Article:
The anthill erupts. The open wound gushes, foams, expands, contracts. The sun at these times never stops pumping blood, temples swollen, face red. A boy – unaware that, in some corner of puberty, fevers and a problem of conscience await him – carefully places a small stone on the flawed mouth of the anthill. The sun buries its lances in the humps of the plain, crushing promontories of garbage.

And, finally

I return to the plain, to the plain where it is always noon, where an identical sun shines fixedly on an unmoving landscape. And the ringing of the twelve bells never stops, nor the buzzing of the flies, nor the explosion of this minute that never passes, that only burns and never passes.

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In another poem, and these are prose poems, Paz writes once again about the sun, the solar stone that burns with incredible energy, the very one that inflames our world, and enlightens it-

The day unfolds its transparent body. Tied to the solar stone, the light pounds me with its great invisible hammers. I am only a pause between one vibration and the next: the living point, the sharp, quiet point fixed at the intersection of two glances that ignore each other and meet within me.

Paz is forever interrogating the self. Here is a prepubescent boy, if he is like me, he does not yet know of the problem of conscience. And I’m an adult, knowing it, has it done me any good? Especially that I’m mere moment, mere transient point in space, in other words ephemera!

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He is ever dealing in the interstitial yet to be uncovered truth- a simple act like a touch for Paz is at once problematic and serious. It signals where the physical meets the imagined and tenuous

My hands

Open the curtains of your being

Clothe you in a further nudity

Uncover the bodies of your body

My hands

Invent another body for your body.

 

He is saying that in that caress that pleases and awakens lurks another caress, a seeking after an elusive body, maybe of a lover, a mistress, maybe only of the longed for desired other.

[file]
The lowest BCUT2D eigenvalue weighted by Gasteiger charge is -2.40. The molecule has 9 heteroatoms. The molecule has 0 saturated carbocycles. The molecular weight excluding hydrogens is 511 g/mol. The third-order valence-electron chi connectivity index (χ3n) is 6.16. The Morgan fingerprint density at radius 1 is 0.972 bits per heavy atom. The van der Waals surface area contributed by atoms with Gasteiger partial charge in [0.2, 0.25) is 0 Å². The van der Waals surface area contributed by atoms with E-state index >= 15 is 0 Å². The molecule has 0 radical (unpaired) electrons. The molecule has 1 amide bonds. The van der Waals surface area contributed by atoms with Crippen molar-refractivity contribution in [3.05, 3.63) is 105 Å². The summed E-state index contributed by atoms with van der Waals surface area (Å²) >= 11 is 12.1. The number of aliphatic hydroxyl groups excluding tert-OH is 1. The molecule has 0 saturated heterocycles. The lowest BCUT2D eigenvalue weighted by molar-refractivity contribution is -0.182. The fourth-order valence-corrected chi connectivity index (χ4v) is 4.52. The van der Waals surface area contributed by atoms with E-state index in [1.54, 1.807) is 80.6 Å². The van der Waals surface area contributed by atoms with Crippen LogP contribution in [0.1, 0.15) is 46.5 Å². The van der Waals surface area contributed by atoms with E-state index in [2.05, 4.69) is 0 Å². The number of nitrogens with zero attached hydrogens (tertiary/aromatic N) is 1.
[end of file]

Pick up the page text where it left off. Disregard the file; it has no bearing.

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It is always remarkable that anyone, but particularly myself, finds himself in the writings of another person, one who is 37 years older, who speaks Spanish and lives in Mexico. But that is the magic and thrall of literature. When Paz says

He invented a face for himself.

Behind it,

He lived, died, and resurrected,

Many times,

His face today

Has the wrinkles of that face.

His wrinkles have no face

he is addressing the public face that I wear, that secretes its darkness and moist undergrowth behind smiles and silk. Paz is knocking on the door that is locked and barricaded for fear of the ruthless crowd who lurk and prey on the vulnerabilities of the self. That face, that door is veiled in the wrinkles of age and weariness.

Paz knows deeply indeed that every thing that we encounter in the world but everything, reality as we call it, is inside of us, tremulous and opaque, dissipating before we can capture it and is fleeting like time itself, and treacherous if not a perilous adventure into self.

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Photos by Jan and Femi Oyebode